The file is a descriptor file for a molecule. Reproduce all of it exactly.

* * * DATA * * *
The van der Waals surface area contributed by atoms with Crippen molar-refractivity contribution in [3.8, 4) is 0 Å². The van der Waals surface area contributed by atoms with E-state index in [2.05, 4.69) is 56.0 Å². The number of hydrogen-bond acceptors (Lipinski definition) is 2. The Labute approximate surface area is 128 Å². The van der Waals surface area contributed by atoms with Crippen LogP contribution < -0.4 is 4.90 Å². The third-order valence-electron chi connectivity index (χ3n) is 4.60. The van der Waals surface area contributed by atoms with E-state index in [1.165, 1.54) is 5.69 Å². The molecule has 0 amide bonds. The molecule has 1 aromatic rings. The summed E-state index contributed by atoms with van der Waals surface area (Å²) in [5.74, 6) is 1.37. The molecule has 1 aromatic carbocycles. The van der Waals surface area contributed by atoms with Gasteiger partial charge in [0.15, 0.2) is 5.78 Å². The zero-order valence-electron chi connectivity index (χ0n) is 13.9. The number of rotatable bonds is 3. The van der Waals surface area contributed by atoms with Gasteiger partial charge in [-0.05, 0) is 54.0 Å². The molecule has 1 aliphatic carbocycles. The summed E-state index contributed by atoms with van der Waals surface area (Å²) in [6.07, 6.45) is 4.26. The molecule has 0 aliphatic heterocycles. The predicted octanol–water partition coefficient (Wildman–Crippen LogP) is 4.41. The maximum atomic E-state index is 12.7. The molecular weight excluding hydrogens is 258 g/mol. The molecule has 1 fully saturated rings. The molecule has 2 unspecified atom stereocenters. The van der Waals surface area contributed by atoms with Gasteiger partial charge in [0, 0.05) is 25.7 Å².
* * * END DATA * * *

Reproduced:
The van der Waals surface area contributed by atoms with Crippen molar-refractivity contribution in [3.8, 4) is 0 Å². The van der Waals surface area contributed by atoms with E-state index in [2.05, 4.69) is 56.0 Å². The number of hydrogen-bond acceptors (Lipinski definition) is 2. The Labute approximate surface area is 128 Å². The van der Waals surface area contributed by atoms with Crippen LogP contribution < -0.4 is 4.90 Å². The third-order valence-electron chi connectivity index (χ3n) is 4.60. The van der Waals surface area contributed by atoms with E-state index in [1.165, 1.54) is 5.69 Å². The molecule has 0 amide bonds. The molecule has 1 aromatic rings. The summed E-state index contributed by atoms with van der Waals surface area (Å²) in [5.74, 6) is 1.37. The molecule has 1 aromatic carbocycles. The van der Waals surface area contributed by atoms with Gasteiger partial charge in [0.15, 0.2) is 5.78 Å². The zero-order valence-electron chi connectivity index (χ0n) is 13.9. The number of rotatable bonds is 3. The van der Waals surface area contributed by atoms with Gasteiger partial charge in [-0.05, 0) is 54.0 Å². The molecule has 1 aliphatic carbocycles. The summed E-state index contributed by atoms with van der Waals surface area (Å²) in [6.07, 6.45) is 4.26. The molecule has 0 aliphatic heterocycles. The predicted octanol–water partition coefficient (Wildman–Crippen LogP) is 4.41. The maximum atomic E-state index is 12.7. The molecular weight excluding hydrogens is 258 g/mol. The molecule has 1 fully saturated rings. The molecule has 2 unspecified atom stereocenters. The van der Waals surface area contributed by atoms with Gasteiger partial charge in [0, 0.05) is 25.7 Å².